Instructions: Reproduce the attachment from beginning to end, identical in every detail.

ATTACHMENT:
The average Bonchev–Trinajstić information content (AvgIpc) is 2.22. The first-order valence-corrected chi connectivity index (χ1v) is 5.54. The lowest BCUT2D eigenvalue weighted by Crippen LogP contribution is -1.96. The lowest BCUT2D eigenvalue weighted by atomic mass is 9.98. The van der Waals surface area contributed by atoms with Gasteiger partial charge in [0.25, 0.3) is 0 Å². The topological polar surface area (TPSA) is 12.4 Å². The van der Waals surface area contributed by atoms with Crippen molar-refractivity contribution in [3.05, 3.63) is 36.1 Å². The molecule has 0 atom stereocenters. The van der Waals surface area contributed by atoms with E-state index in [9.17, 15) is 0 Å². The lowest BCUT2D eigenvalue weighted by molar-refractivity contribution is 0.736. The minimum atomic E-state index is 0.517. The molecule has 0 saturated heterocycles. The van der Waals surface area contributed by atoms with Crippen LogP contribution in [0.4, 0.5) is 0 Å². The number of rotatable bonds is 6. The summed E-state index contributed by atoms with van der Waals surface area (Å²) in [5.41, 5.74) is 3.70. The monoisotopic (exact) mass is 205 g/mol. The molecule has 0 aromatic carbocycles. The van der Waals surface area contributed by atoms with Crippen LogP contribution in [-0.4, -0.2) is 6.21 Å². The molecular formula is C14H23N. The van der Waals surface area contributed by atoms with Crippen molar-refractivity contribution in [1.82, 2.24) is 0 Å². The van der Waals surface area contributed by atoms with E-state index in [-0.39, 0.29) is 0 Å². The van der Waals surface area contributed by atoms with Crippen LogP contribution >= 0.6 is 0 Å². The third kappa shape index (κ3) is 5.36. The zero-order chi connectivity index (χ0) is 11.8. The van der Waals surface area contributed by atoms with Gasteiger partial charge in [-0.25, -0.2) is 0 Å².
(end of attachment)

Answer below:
The average Bonchev–Trinajstić information content (AvgIpc) is 2.22. The first-order valence-corrected chi connectivity index (χ1v) is 5.54. The lowest BCUT2D eigenvalue weighted by Crippen LogP contribution is -1.96. The lowest BCUT2D eigenvalue weighted by atomic mass is 9.98. The van der Waals surface area contributed by atoms with Gasteiger partial charge in [0.25, 0.3) is 0 Å². The topological polar surface area (TPSA) is 12.4 Å². The van der Waals surface area contributed by atoms with Crippen molar-refractivity contribution in [3.05, 3.63) is 36.1 Å². The molecule has 0 atom stereocenters. The van der Waals surface area contributed by atoms with E-state index in [9.17, 15) is 0 Å². The lowest BCUT2D eigenvalue weighted by molar-refractivity contribution is 0.736. The minimum atomic E-state index is 0.517. The molecule has 0 saturated heterocycles. The van der Waals surface area contributed by atoms with Crippen LogP contribution in [0.4, 0.5) is 0 Å². The number of rotatable bonds is 6. The summed E-state index contributed by atoms with van der Waals surface area (Å²) in [5.41, 5.74) is 3.70. The monoisotopic (exact) mass is 205 g/mol. The molecule has 0 aromatic carbocycles. The van der Waals surface area contributed by atoms with Crippen LogP contribution in [-0.4, -0.2) is 6.21 Å². The molecular formula is C14H23N. The van der Waals surface area contributed by atoms with Crippen molar-refractivity contribution in [1.82, 2.24) is 0 Å². The van der Waals surface area contributed by atoms with E-state index in [-0.39, 0.29) is 0 Å². The van der Waals surface area contributed by atoms with Crippen LogP contribution >= 0.6 is 0 Å². The third kappa shape index (κ3) is 5.36. The zero-order chi connectivity index (χ0) is 11.8. The van der Waals surface area contributed by atoms with Gasteiger partial charge in [-0.25, -0.2) is 0 Å².